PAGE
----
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Lev Kuleshov (02:51)

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In 1916, Kuleshov was selected to paint the scenery for a movie in Moscow. He took over an acting role when the actor fell ill.

Vladimir Mayakovsky (04:21)

The revolution began in 1917, ending censorship. Mayakovsky was one of the leaders of the artistic revolution. He attempted to bring new ideas to the conservative film industry.

Defending Revolutionary Art (04:22)

Mayakovsky worked to establish a state program for film and a film school. Kuleshov attended the school before being sent to fight in the war. Kuleshov started a workshop when he returned to Moscow.

Kuleshov's First Film (03:28)

When the civil war ended, a state film studio was established with Kuleshov as one of its first directors. His first film was a comedy that showcased techniques he developed during the war. Numerous key members of Russia's revolutionary film scene appeared in the film.

Yakov Protazanov (02:15)

After spending years in exile, Protazanov returned to Russia and made a science fiction film. It was more traditional and commercial than Kuleshov's, but included socialist ideas.

Boris Barnet (04:03)

Many of the students from Kuleshov's workshop became important members of the film scene. Barnet used some of Kuleshov's techniques while rejecting others and making his own style.

Abram Room (03:21)

Room was a psychology student turned director, who work with the state-sponsored film studio. His first film took place in an average looking apartment and showed the realities of life in the Soviet Union. The film was banned because of its progressive portrayal of women.

Sergei Eisenstein (07:28)

Eisenstein became a successful stage director after attending Kuleshov's workshop. He was commissioned to make a film honoring the 20th anniversary of the 1905 revolution. The film "Battleship Potemkin" had little success in Russia but the genre of revolt and rebellion films was born.

Dziga Vertov (04:41)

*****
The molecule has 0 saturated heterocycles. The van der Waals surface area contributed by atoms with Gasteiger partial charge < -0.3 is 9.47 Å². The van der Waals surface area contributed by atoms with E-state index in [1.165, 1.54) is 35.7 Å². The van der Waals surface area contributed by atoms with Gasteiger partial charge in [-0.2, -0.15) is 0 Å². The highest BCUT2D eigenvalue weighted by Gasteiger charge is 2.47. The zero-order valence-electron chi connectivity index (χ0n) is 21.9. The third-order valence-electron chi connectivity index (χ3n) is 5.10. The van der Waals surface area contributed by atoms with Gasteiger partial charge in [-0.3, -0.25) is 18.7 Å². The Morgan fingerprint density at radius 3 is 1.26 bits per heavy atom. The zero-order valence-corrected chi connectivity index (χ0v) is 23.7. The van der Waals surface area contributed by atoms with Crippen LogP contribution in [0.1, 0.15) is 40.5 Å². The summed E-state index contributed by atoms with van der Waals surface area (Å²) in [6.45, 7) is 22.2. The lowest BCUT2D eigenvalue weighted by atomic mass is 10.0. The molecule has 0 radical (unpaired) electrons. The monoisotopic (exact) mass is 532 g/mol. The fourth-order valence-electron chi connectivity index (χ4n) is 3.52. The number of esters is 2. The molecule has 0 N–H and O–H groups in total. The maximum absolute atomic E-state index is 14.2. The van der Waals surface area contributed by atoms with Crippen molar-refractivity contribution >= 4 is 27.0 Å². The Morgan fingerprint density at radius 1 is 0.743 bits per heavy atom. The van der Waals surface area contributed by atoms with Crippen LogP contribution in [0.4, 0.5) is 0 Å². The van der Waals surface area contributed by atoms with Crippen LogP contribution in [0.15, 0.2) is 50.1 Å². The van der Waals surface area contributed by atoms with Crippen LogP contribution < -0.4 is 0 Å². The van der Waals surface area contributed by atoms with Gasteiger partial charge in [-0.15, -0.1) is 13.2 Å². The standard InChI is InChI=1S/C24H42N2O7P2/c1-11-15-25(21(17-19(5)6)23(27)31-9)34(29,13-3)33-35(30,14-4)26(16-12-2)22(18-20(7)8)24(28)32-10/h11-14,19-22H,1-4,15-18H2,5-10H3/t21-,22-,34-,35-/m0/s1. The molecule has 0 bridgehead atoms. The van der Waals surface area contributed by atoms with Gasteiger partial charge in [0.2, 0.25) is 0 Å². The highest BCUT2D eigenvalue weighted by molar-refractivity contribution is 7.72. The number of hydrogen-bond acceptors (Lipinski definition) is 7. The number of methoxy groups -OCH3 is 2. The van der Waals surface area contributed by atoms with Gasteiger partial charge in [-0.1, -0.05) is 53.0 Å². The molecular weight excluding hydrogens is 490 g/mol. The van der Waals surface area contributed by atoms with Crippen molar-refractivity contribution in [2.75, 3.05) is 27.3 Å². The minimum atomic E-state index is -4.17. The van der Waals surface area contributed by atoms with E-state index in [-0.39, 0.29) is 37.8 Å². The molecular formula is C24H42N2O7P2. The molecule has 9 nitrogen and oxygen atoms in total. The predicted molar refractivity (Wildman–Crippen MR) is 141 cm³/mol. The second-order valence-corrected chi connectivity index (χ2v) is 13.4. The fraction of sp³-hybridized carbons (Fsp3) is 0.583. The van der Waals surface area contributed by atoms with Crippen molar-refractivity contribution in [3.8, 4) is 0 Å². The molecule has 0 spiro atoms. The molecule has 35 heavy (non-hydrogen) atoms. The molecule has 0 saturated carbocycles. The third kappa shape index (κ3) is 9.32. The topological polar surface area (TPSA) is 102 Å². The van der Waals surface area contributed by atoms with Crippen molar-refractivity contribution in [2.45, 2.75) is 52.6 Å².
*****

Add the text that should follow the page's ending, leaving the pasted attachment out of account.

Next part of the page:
Fictional stories were providing less successful and Vertov's documentary about the Communist Party performed better. Vertov disliked fiction and wanted to make nonfiction a more popular style of filmmaking. Protazanov's successful film "The Forty-First" had all the elements Vertov disliked.

Filmmaking under Stalin (07:51)

As Joseph Stalin and communism gained more control, state film studios hired new and different directors. Eisenstein and other prominent filmmakers left the Soviet Union. The head of the studio forced Kuleshov to conform to the party's ideas.

Eisenstein's Return to Russia (03:56)

Infighting between the new followers of Stalin and the old Bolsheviks halted progress at the state film studio. Eisenstein's film about a Bolshevik hero was banned and he was forced to agree to only make commissioned films.

New Era of Soviet Films (03:03)

Stalin wanted Soviet cinema to be about joy, and numerous musicals were made. It marked the end of revolutionary filmmaking in Russia.

Credits: The Russian Revolution Through Its Films (00:59)

Credits: The Russian Revolution Through Its Films

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The Russian Revolution Through Its Films


DVD (Chaptered) Price: $169.95
DVD + 3-Year Streaming Price: $254.93
3-Year Streaming Price: $169.95

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Description

This documentary relates the Russian Revolution through images from Soviet fiction films. It presents the political utopia in which creative freedom is a driving force, living in the shadow of authoritarian power that will sweep through the world of film and the rest of society. The documentary follows the trajectories of five iconic protagonists and gives them a voice: The poet Vladimir Mayakovski, The filmmaker Lev Kuleshov, a pioneer of the new generation, Boris Barnet, Sergei Eisenstein and the obscure Siberian civil servant Boris Shumyatsky.

Length: 54 minutes

Item#: BVL160977

ISBN: 978-1-64481-214-3

Copyright date: ©2017

Closed Captioned

Performance Rights

Prices include public performance rights.

Not available to Home Video and Publisher customers.

Only available in USA and Canada.


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